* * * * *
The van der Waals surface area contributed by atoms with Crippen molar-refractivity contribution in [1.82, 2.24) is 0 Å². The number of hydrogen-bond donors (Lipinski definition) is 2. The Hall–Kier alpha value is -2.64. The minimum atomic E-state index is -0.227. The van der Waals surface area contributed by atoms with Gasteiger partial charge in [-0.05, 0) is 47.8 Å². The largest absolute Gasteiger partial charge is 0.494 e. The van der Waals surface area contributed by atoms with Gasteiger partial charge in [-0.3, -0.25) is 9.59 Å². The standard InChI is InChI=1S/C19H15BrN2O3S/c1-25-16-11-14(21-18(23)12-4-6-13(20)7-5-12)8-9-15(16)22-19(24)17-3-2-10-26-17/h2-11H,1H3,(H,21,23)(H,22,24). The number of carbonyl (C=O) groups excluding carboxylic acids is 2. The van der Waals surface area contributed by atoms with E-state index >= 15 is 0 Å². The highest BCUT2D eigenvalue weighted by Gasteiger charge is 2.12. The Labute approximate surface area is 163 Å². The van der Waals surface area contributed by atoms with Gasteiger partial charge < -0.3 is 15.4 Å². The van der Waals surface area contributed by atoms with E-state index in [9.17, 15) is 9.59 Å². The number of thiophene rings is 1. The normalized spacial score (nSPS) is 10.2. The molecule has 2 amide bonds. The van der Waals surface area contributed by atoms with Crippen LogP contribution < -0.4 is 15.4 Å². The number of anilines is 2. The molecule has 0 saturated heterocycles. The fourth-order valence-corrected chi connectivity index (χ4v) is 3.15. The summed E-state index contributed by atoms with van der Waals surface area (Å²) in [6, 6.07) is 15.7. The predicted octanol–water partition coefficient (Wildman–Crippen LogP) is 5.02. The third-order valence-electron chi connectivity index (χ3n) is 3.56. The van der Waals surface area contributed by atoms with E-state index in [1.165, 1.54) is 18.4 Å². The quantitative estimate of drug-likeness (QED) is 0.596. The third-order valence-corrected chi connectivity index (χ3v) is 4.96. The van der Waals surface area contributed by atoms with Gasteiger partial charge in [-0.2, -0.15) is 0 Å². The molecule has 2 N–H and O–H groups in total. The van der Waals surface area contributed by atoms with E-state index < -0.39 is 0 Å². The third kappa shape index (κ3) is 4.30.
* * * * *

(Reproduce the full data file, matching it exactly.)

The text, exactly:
The van der Waals surface area contributed by atoms with Crippen molar-refractivity contribution in [1.82, 2.24) is 0 Å². The number of hydrogen-bond donors (Lipinski definition) is 2. The Hall–Kier alpha value is -2.64. The minimum atomic E-state index is -0.227. The van der Waals surface area contributed by atoms with Gasteiger partial charge in [-0.05, 0) is 47.8 Å². The largest absolute Gasteiger partial charge is 0.494 e. The van der Waals surface area contributed by atoms with Gasteiger partial charge in [-0.3, -0.25) is 9.59 Å². The standard InChI is InChI=1S/C19H15BrN2O3S/c1-25-16-11-14(21-18(23)12-4-6-13(20)7-5-12)8-9-15(16)22-19(24)17-3-2-10-26-17/h2-11H,1H3,(H,21,23)(H,22,24). The number of carbonyl (C=O) groups excluding carboxylic acids is 2. The van der Waals surface area contributed by atoms with E-state index >= 15 is 0 Å². The highest BCUT2D eigenvalue weighted by Gasteiger charge is 2.12. The Labute approximate surface area is 163 Å². The van der Waals surface area contributed by atoms with Gasteiger partial charge < -0.3 is 15.4 Å². The van der Waals surface area contributed by atoms with E-state index in [9.17, 15) is 9.59 Å². The number of thiophene rings is 1. The normalized spacial score (nSPS) is 10.2. The molecule has 2 amide bonds. The van der Waals surface area contributed by atoms with Crippen LogP contribution < -0.4 is 15.4 Å². The number of anilines is 2. The molecule has 0 saturated heterocycles. The fourth-order valence-corrected chi connectivity index (χ4v) is 3.15. The summed E-state index contributed by atoms with van der Waals surface area (Å²) in [6, 6.07) is 15.7. The predicted octanol–water partition coefficient (Wildman–Crippen LogP) is 5.02. The third-order valence-electron chi connectivity index (χ3n) is 3.56. The van der Waals surface area contributed by atoms with E-state index in [1.165, 1.54) is 18.4 Å². The quantitative estimate of drug-likeness (QED) is 0.596. The third-order valence-corrected chi connectivity index (χ3v) is 4.96. The van der Waals surface area contributed by atoms with Gasteiger partial charge in [-0.2, -0.15) is 0 Å². The molecule has 2 N–H and O–H groups in total. The van der Waals surface area contributed by atoms with E-state index < -0.39 is 0 Å². The third kappa shape index (κ3) is 4.30.